Business lessons from Russia

25 March 2022

Two minute read

As the world watches in horror at the escalating conflict between Russia and Ukraine, it would be remiss to not reflect on the business lessons learnt, despite the tragedy of war.

One immediate lesson must be taken from this unfortunate and devastating crisis.

An over-dependence on a single source of supply is dangerous for any purchaser.

The International Energy Agency (IEA) reported that in 2021 around 40% of the total gas consumption in the EU was imported from Russia. Although the import figures across the member states will vary, it is no mean feat for a single country to supply almost half of the total gas demand of multiple nations.  Admittedly, one can see the allure for countries like Germany, Italy -the biggest purchasers of Russian gas- and other EU countries: Russian gas is stable and within close proximity, so why look elsewhere? Nations dependent on Russian gas are now doing precisely that -looking elsewhere- albeit in a panic, and with last resort plans.

The Russian-Ukraine crisis was a ticking bomb long before it went off. A review of the histories of the two nations, Ukraine’s NATO ambitions, and Russia’s position on NATO will reveal that events were bound to escalate: it was simply a matter of time.


On 03 March 2022, the IEA released a ten point plan on how the EU could reduce its imports of Russian natural gas by more than one-third within a year. This plan is a reaction to the crisis, and may not assist countries severely dependent on Russian gas. Purchasers of goods and services must always leave themselves with alternatives long before disaster strikes. In so doing, your response to a crisis is not a ‘knee jerk reaction’, but a carefully laid out agenda in anticipation of one supplier/producer pulling the plug or discontinuing services. The lack of pre-planned alternatives is the reason why the IEA could only recommend reducing reliance and not a total cut-off from Russian gas. Whilst the EU may be outraged by Russia’s invasion of Ukraine, it cannot afford to be so outraged as to cut off a country that meets almost half of its gas demands.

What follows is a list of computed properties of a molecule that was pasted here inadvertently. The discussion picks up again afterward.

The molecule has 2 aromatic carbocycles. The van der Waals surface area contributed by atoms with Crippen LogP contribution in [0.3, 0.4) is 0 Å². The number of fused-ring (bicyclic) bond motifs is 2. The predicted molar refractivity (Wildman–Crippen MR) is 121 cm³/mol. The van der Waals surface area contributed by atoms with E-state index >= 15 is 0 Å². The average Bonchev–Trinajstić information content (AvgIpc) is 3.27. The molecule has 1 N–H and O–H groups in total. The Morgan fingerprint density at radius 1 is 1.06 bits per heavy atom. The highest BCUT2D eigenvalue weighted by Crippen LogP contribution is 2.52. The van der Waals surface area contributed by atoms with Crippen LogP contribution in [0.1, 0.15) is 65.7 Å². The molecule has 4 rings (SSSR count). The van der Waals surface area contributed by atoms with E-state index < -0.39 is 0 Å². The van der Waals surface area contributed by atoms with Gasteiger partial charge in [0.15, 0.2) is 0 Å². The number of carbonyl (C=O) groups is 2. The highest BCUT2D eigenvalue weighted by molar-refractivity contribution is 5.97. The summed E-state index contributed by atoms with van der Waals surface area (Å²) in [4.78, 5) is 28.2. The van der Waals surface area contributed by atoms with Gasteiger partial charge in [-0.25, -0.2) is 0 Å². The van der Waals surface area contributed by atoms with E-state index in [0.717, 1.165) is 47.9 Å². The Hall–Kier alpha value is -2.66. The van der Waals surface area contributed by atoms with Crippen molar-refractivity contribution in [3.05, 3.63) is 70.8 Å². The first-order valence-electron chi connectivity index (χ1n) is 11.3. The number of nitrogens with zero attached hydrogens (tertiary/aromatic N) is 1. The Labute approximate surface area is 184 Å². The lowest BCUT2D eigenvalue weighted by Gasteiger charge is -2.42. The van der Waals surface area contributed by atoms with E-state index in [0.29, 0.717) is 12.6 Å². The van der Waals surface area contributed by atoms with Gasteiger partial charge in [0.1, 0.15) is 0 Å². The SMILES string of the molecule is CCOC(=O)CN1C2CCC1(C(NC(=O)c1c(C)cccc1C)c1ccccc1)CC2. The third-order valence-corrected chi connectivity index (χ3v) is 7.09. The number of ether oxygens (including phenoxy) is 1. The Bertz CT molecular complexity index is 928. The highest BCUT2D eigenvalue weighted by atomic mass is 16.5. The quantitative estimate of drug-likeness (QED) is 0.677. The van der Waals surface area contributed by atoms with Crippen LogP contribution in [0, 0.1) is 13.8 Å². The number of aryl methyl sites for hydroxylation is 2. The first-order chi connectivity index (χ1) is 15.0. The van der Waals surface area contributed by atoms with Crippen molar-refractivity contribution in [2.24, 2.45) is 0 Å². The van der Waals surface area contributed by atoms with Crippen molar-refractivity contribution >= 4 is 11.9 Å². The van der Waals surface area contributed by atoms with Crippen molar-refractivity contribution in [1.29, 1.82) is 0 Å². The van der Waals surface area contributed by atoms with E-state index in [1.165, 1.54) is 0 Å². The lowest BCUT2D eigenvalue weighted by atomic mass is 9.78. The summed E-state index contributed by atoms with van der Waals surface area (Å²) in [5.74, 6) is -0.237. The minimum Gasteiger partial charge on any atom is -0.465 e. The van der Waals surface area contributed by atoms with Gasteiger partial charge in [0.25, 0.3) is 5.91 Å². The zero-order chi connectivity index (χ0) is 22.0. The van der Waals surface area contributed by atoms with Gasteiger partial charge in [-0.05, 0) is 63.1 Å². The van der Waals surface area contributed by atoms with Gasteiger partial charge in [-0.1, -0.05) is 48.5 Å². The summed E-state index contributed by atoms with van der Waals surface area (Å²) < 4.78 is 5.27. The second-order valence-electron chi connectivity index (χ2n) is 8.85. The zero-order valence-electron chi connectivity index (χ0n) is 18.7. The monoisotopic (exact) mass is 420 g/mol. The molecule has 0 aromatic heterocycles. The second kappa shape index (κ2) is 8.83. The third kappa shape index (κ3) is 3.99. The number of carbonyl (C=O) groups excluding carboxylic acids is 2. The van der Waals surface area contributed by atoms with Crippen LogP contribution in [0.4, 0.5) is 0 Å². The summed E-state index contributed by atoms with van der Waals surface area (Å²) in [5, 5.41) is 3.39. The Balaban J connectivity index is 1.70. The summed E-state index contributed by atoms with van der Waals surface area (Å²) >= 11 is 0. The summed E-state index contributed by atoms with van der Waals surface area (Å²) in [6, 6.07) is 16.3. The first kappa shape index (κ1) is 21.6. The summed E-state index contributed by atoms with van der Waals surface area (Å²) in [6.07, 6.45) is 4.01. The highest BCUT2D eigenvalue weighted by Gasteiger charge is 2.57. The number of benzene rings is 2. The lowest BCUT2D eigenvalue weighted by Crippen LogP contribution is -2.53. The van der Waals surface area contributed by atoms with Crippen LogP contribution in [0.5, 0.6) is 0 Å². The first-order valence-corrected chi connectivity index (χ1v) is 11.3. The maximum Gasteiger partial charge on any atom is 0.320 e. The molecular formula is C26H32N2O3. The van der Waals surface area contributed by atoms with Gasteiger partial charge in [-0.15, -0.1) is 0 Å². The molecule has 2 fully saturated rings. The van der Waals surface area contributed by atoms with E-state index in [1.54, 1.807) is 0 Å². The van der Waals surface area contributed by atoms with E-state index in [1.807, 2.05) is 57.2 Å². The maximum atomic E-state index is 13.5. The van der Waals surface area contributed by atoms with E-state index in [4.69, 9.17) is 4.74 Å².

We continue to watch closely as the crisis unfolds. The primary victims here are the people; any loss of life is a tragedy. Governments, businesses, and individuals must however learn a crucial lesson from this unfortunate event, which is this, ‘Always have a contingency plan long before you need it’. Preparation for plan B is as critical as preparation for plan A.

We will explore lesson two in our next update.

Leave a Comment

Your email address will not be published.